Antibiotic resistance rates and physician antibiotic prescription patterns of uncomplicated urinary tract infections in southern Chinese primary careReport as inadecuate

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Uncomplicated urinary tract infections UTI are common in primary care. Whilst primary care physicians are called to be antimicrobial stewards, there is limited primary care antibiotic resistance surveillance and physician antibiotic prescription data available in southern Chinese primary care. The study aimed to investigate the antibiotic resistance rate and antibiotic prescription patterns in female patients with uncomplicated UTI. Factors associated with antibiotic resistance and prescription was explored. A prospective cohort study was conducted in 12 primary care group clinics in Hong Kong of patients presenting with symptoms of uncomplicated UTI from January 2012 to December 2013. Patients’ characteristics such as age, comorbidity, presenting symptoms and prior antibiotic use were recorded by physicians, as well as any empirical antibiotic prescription given at presentation. Urine samples were collected to test for antibiotic resistance of uropathogens. Univariate analysis was conducted to identify factors associated with antibiotic resistance and prescription. A total of 298 patients were included in the study. E. coli was detected in 107 76% out of the 141 positive urine samples. Antibiotic resistance rates of E. coli isolates for ampicillin, co-trimoxazole, ciprofloxacin, amoxicillin and nitrofurantoin were 59.8%, 31.8%, 23.4%, 1.9% and 0.9% respectively. E. coli isolates were sensitive to nitrofurantoin 98.1% followed by amoxicillin 78.5%. The overall physician antibiotic prescription rate was 82.2%. Amoxicillin 39.6% and nitrofurantoin 28.6% were the most common prescribed antibiotics. Meanwhile, whilst physicians in public primary care prescribed more amoxicillin OR: 2.84, 95% CI: 1.67 to 4.85, P<0.001 and nitrofurantoin OR: 2.01, 95% CI: 1.14 to 3.55, P = 0.015, physicians in private clinics prescribed more cefuroxime and ciprofloxacin P<0.05. Matching of antibiotic prescription and antibiotic sensitivity of E. coli isolates occurred in public than private primary care prescriptions OR: 6.72, 95% CI: 2.07 to 21.80 P = 0.001 and for other uropathogens OR: 6.19, 95% CI: 1.04 to 36.78 P = 0.034. Mismatching differences of antibiotic prescription and resistance were not evident. In conclusion, nitrofurantoin and amoxicillin should be used as first line antibiotic treatment for uncomplicated UTI. There were significant differences in antibiotic prescription patterns between public and private primary care. Public primary care practitioners were more likely to prescribe first line antibiotic treatment which match antibiotic sensitivity of E. coli isolates and other uropathogens. Further exploration of physician prescribing behaviour and educational interventions, particularly in private primary care may helpful. Meanwhile, development and dissemination of guidelines for primary care management of uncomplicated UTI as well as continued surveillance of antibiotic resistance and physician antibiotic prescription is recommended.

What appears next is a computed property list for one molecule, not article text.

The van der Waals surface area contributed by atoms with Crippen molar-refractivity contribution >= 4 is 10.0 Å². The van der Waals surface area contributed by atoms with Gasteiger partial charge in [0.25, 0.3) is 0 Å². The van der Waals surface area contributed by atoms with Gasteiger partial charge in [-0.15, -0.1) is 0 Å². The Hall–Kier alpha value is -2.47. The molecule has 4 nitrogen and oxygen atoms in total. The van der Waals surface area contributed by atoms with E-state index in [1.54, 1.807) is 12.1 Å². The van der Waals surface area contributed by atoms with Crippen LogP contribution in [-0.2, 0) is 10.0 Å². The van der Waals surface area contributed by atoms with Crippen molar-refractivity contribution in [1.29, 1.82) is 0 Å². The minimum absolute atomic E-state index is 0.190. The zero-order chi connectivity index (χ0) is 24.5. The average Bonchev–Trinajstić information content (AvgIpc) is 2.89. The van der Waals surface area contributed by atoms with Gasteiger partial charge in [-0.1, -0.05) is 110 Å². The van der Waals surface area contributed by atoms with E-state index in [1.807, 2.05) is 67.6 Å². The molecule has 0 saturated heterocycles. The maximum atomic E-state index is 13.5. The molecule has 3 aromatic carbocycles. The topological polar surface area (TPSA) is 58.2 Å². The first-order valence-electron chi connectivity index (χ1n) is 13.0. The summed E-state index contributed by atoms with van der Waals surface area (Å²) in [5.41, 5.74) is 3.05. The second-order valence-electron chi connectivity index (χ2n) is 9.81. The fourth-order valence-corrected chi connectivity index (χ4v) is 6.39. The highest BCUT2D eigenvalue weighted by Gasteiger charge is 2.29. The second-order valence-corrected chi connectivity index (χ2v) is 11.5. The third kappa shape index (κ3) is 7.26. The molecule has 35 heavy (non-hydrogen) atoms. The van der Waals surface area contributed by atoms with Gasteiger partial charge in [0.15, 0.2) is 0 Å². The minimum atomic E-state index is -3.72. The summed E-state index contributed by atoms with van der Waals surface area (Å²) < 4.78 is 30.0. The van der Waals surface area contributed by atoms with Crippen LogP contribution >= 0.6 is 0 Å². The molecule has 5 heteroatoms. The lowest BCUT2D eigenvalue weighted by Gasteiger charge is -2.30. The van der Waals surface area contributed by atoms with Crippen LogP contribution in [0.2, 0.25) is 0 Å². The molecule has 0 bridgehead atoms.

Author: Carmen Ka Man Wong , Kenny Kung, Philip Lung Wai Au-Doung, Margaret Ip, Nelson Lee, Alice Fung, Samuel Yeung Shan Wong



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